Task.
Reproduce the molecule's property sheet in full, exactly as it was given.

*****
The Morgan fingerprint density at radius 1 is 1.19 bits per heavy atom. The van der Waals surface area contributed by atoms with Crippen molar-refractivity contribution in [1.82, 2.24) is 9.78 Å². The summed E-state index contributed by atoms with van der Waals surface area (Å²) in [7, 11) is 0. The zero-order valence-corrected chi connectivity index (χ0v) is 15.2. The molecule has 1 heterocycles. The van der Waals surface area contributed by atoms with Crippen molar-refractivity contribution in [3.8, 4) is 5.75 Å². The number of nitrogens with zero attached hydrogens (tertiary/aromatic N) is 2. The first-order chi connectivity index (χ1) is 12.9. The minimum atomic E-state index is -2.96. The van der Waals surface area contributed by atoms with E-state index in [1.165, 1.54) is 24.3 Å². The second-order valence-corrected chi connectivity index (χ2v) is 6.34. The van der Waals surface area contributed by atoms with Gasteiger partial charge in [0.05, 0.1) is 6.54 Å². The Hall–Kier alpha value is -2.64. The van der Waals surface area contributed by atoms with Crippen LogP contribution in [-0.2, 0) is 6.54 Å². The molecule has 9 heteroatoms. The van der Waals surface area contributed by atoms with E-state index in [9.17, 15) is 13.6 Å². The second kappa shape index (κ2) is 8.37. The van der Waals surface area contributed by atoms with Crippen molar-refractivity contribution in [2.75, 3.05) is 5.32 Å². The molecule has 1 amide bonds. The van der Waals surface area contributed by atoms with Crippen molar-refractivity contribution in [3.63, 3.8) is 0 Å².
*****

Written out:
The Morgan fingerprint density at radius 1 is 1.19 bits per heavy atom. The van der Waals surface area contributed by atoms with Crippen molar-refractivity contribution in [1.82, 2.24) is 9.78 Å². The summed E-state index contributed by atoms with van der Waals surface area (Å²) in [7, 11) is 0. The zero-order valence-corrected chi connectivity index (χ0v) is 15.2. The molecule has 1 heterocycles. The van der Waals surface area contributed by atoms with Crippen molar-refractivity contribution in [3.8, 4) is 5.75 Å². The number of nitrogens with zero attached hydrogens (tertiary/aromatic N) is 2. The first-order chi connectivity index (χ1) is 12.9. The minimum atomic E-state index is -2.96. The van der Waals surface area contributed by atoms with E-state index in [1.165, 1.54) is 24.3 Å². The second-order valence-corrected chi connectivity index (χ2v) is 6.34. The van der Waals surface area contributed by atoms with Gasteiger partial charge in [0.05, 0.1) is 6.54 Å². The Hall–Kier alpha value is -2.64. The van der Waals surface area contributed by atoms with Crippen LogP contribution in [-0.2, 0) is 6.54 Å². The molecule has 9 heteroatoms. The van der Waals surface area contributed by atoms with E-state index in [9.17, 15) is 13.6 Å². The second kappa shape index (κ2) is 8.37. The van der Waals surface area contributed by atoms with Crippen molar-refractivity contribution in [2.75, 3.05) is 5.32 Å². The molecule has 1 amide bonds. The van der Waals surface area contributed by atoms with Crippen molar-refractivity contribution in [3.63, 3.8) is 0 Å².